As a company, Teyruna will create opportunities for direct employment, training, cultural exchange, and educational scholarships. Teyruna's focus will also be on the recovery of a rare, ancient variety of cacao in the Arhuaco community, which will set up a model to preserve ancient foods.
“Munzuwa bunsi” in the Arhuaco language, or white cacao, is said to be native to the Sierra Nevada. Its beans have unique properties, with tasting notes of fruits such as grape and apple. Despite having received international attention in recent years, the community has been unable to source funding to retrieve samples, create tree nurseries, and graft this cacao on a wide scale.
Francisco has said, "Cacao bunsi is fundamental to our identity as the Arhuaco people in the same way as our white traditional dress, our beloved snowy peaks, and the crystalline rivers that circulate through the veins of our Mother Earth, which we consider to be our own body. Each bean of this plant is charged with energy from the elements that surround us. This connects us to our environment and harmonizes the mind, heart, and spirit."
Cacao grows in agroforestry systems—food forests—and needs shade. It is a plant that is good for the environment as it promotes biodiversity and carbon sequestration. It promotes other income generating activities, such as the planting of fruit trees and native wood species.
Over time, Teyruna will use the model it creates while recovering white cacao in order to support the recovery of medicinal plants from the region that could then be combined with chocolate. It could also support the recovery of special varieties of other ancestral seeds such as cotton, beans, and/or sugarcane.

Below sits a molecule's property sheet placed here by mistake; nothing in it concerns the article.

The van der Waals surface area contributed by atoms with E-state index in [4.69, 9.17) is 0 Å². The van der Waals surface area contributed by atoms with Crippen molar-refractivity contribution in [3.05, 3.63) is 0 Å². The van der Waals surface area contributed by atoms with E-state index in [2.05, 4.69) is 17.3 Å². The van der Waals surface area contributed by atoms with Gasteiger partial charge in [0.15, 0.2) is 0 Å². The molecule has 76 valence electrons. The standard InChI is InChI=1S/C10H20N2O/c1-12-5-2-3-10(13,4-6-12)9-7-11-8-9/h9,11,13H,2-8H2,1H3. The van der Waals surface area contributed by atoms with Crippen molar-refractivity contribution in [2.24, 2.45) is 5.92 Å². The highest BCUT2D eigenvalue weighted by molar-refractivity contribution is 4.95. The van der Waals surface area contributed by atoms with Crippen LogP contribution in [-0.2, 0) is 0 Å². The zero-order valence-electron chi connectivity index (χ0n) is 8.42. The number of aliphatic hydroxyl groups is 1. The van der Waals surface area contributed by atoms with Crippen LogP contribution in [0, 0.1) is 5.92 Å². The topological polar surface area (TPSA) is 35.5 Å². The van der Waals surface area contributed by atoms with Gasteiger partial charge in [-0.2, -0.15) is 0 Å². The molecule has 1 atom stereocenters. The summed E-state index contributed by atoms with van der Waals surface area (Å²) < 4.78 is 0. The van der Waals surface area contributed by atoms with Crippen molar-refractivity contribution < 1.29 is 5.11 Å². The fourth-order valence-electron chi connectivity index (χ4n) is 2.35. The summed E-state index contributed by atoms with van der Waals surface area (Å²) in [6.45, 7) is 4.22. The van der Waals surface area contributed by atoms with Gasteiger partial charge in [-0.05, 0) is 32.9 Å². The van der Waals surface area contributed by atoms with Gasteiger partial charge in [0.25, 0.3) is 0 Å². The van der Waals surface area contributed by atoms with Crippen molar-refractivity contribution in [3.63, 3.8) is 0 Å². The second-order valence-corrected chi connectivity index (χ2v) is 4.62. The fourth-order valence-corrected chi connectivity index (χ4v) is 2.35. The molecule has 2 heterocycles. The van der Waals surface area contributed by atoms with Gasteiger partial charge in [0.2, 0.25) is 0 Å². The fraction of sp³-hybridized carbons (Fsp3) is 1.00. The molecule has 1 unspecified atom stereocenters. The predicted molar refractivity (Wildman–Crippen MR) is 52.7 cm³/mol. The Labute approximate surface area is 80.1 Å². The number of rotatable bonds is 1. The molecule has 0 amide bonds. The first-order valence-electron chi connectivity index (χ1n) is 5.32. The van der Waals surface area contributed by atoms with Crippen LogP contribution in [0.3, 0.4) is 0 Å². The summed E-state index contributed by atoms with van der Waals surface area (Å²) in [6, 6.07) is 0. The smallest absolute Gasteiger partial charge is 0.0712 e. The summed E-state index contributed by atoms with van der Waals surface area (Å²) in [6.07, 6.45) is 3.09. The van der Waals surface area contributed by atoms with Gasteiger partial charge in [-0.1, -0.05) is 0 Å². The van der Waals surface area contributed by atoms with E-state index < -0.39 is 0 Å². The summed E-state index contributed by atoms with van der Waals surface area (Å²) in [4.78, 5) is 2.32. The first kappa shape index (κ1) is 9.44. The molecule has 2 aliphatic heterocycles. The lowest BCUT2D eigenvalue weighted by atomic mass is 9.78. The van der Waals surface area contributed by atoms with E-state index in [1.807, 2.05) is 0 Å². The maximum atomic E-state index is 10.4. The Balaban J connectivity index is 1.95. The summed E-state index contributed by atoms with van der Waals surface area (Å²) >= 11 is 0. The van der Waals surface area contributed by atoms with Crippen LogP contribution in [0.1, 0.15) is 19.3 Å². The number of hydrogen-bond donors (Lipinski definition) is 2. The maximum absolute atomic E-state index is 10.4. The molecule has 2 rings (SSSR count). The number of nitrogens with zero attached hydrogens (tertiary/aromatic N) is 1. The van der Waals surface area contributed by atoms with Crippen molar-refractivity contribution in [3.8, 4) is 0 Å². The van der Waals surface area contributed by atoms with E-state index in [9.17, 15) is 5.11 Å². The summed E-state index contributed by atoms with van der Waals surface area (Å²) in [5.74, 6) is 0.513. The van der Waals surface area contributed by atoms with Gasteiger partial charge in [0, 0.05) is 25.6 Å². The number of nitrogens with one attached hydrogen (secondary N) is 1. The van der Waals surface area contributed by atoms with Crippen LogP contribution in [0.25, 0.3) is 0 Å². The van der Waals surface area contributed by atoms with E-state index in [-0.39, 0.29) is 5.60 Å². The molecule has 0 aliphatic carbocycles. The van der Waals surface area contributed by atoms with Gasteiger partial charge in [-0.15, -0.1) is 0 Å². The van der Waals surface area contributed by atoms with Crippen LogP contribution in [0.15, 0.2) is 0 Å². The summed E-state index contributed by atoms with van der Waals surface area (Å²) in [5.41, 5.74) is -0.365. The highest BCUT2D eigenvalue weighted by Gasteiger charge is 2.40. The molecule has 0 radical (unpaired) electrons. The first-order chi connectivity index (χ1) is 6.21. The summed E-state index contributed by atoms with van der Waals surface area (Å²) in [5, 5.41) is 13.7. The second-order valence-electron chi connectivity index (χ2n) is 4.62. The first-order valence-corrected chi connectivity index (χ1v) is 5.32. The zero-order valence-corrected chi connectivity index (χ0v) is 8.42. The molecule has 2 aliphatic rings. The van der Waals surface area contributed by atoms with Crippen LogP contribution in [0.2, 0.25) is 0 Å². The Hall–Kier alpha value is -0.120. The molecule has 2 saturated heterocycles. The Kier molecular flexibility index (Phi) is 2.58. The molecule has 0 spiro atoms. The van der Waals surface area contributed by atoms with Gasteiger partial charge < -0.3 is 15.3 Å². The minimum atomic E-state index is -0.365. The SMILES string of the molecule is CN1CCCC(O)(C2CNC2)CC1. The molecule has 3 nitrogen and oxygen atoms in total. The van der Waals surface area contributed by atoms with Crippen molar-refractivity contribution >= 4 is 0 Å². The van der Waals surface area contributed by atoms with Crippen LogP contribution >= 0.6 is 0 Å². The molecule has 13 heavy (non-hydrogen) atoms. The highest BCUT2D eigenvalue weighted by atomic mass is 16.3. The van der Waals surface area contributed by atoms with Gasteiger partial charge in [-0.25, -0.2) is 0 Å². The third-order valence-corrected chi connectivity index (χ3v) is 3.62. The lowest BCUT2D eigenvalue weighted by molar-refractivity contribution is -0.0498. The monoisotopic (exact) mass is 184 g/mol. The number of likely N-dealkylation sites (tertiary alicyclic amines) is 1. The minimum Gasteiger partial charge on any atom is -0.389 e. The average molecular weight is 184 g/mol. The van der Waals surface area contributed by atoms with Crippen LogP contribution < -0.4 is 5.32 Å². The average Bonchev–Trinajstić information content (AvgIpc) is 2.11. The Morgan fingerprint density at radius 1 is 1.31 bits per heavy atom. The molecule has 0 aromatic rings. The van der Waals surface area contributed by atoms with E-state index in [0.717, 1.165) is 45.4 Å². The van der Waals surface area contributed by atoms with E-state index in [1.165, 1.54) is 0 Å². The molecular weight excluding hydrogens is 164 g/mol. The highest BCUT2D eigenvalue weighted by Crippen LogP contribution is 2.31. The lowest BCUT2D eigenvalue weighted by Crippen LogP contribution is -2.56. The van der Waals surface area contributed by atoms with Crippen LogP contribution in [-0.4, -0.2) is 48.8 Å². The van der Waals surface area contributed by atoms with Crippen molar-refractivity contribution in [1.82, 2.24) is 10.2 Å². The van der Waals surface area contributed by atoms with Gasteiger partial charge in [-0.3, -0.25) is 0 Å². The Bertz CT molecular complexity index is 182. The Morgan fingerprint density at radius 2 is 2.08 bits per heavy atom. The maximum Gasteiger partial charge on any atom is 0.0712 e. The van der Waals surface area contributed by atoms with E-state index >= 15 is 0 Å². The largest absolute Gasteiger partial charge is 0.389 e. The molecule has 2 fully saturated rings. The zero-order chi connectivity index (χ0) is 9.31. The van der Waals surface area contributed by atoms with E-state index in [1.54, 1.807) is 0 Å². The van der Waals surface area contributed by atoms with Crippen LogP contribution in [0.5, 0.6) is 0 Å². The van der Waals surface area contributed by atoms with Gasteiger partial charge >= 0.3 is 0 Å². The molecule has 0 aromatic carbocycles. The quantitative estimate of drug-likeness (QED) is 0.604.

Ultimately, finding value in external markets for products such as white cacao, through making chocolate or the cacao selling it directly, will also provide higher incomes to community members.
Teyruna will connect to the local tourism market in the region, creating spaces for intercultural exchange where non-indigenous people can learn about indigenous food systems, with chocolate as an introduction.
Teyruna's multi-faceted approach will slowly address the challenges facing the Arhuaco community across the six Themes.
High Level Vision: With these challenges addressed, now provide a high level description of how the Place and the lives of its People will be different than they are now.
Until recently, the word for cacao had been completely lost in the Arhuaco language, Iku̶n. Through arduous investigation with the community's spiritual leader, the word was recovered: mu̶nzu̶wa.
While mu̶nzu̶wa means cacao, the word holds meanings beyond cacao. Mu̶nzu̶wa is about the first appearance of plants, purity, fertility, and resistance. It represents both a lost tradition and something that has persisted despite war and violence – a hope for the future.
In part, this hope is to teach future Arhuaco generations the remarkable story of this indigenous community and what it means to care for the environment through cacao. It is also to share a message of peace, harmony, and conservation with the non-indigenous world.
Full Vision: How do you describe your Vision for a regenerative and nourishing food future for your Place and People for 2050?
In order to create a regenerative and nourishing food future, we need to return to indigenous food systems.
How did you hear about the Food System Vision Prize?